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Home / News & Reviews / News Wire / Digest: Metra to add service on all lines in July, releases new schedules for four lines

Digest: Metra to add service on all lines in July, releases new schedules for four lines

By | June 10, 2021

News Wire Digest second section for June 10: Hamilton, Ohio, council votes to save station; fume-venting tank cars in Wood River, Ill., are capped

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Commuter train arrives at station
Commuter train arrives at station
A Metra Union Pacific North train arrives at Ravinia, Ill., at sunset in December 2018. The UP North line is one of four that will begin new schedules in July offering more off-peak service. (Trains: David Lassen)

First of new Metra schedules increase emphasis on off-peak service; more to come

With ridership gradually increasing, Chicago’s Metra announced plans to add service on all lines in July and has released pilot schedules on four lines that will increase off-peak service. The new schedules, available here, are effective on the UP North, BNSF, and Metra Electric lines on July 12 and on the Rock Island Line on July 19. These schedules move from emphasizing rush-hour service to more balanced schedules providing additional off-peak options. “With this pilot program, we are testing schedules that have changed with our riders’ changing needs,” Metra CEO/Executive Director Jim Derwinski said in a press release. “We think flexibility is the new currency in a post-pandemic economy.” New schedules for Metra’s other seven lines will be released in upcoming weeks. The commuter railroad says that after seeing ridership fall to just 3% of pre-pandemic levels in April 2020 and a plateau of around 10% for much of the rest of the year, ridership has been rising since January and this week is at 17% of pre-pandemic fitures.

Hamilton, Ohio, accepts donation of 1850s station from CSX

Despite concerns over the cost, the Hamilton, Ohio, city council has voted to accept the donation of the city’s railroad station from CSX Transportation, WCPO-TV reports. The 5-2 vote means the city must move the building about 500 feet from its current location — at an estimated cost of $600,000, then could face $1.5 million in renovation costs. The structure dates to the 1850s and is said to have hosted visits by Abraham Lincoln and Harry Truman.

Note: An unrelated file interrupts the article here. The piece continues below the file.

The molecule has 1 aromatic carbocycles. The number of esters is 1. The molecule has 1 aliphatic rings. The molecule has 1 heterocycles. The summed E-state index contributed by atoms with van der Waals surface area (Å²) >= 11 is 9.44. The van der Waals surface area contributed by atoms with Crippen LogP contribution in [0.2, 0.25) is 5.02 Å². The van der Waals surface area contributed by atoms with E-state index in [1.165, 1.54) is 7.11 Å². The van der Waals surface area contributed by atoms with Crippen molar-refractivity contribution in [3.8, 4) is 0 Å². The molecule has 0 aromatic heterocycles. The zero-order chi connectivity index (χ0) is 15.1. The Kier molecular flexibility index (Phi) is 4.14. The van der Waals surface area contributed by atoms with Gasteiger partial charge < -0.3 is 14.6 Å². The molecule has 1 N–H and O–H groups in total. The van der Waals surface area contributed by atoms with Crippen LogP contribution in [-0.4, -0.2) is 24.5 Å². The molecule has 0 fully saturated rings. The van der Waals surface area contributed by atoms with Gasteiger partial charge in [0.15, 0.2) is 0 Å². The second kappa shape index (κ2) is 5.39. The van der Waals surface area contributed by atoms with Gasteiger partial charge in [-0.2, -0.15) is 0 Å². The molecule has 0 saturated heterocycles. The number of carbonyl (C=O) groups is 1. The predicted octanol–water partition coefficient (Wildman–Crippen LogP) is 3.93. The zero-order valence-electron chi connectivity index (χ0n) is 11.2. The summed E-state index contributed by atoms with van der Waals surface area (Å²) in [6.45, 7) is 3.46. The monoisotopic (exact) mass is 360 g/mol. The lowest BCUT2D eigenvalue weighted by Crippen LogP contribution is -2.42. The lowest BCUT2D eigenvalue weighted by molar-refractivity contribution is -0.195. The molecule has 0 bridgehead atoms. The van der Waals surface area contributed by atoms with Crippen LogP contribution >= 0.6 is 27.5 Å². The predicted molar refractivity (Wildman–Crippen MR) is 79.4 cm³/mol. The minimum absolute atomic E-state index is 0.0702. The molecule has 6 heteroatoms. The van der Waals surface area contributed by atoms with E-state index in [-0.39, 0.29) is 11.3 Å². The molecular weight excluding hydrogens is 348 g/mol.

Tank cars capped, moved after long-running venting issues

Workers have managed to seal and move all four tank cars that were venting sulfur dioxide fumes in Wood River, Ill., and moved them back into a Phillips 66 refinery, a week after the start of a hazardous-materials situation that at one point included a shelter-in-place order for nearby residents and businesses. KMOV-TV reports the cars carrying sulfuric acid, which began venting after becoming overpressurized, were sealed Tuesday night and that no detectable levels of sulfur dioxide were reported.

5 thoughts on “Digest: Metra to add service on all lines in July, releases new schedules for four lines

  1. Pathetic. Metra at seventeen percent of pre-COVID. Airlines have largely recovered leisure travel and are starting to recover business travel.

    My most recent rail trip was Milwaukee to Chicago to visit the Art Institute, March of 2020 before the shutdowns. It was a wonderful day! Reading the Art Institute web site about the COVID restrictions still in place in June of 2021, it’s no longer worth visiting. Chicago and the state of Illinois have caused their own economic decline.

      1. Mark, That’s the same attitude I saw from the US Auto Industry in the 60’s and 70’s. The Japanese nearly sank them for their hubris.

  2. Charles you are probably safer up there.

    I drove across southern IL recently getting off of major roads and saw towns who didn’t even know what masks were and seemed to be doing very well.

  3. The problem isn’t with Metra in getting riders back. It’s corporate america. They are still trying to decide when there will not be any liability to bring employees back in the office. And Illinois has not been like Florida when it comes to relaxing controls. I have talked to some companies in Texas and Florida and most of them went back to the office way back in March.

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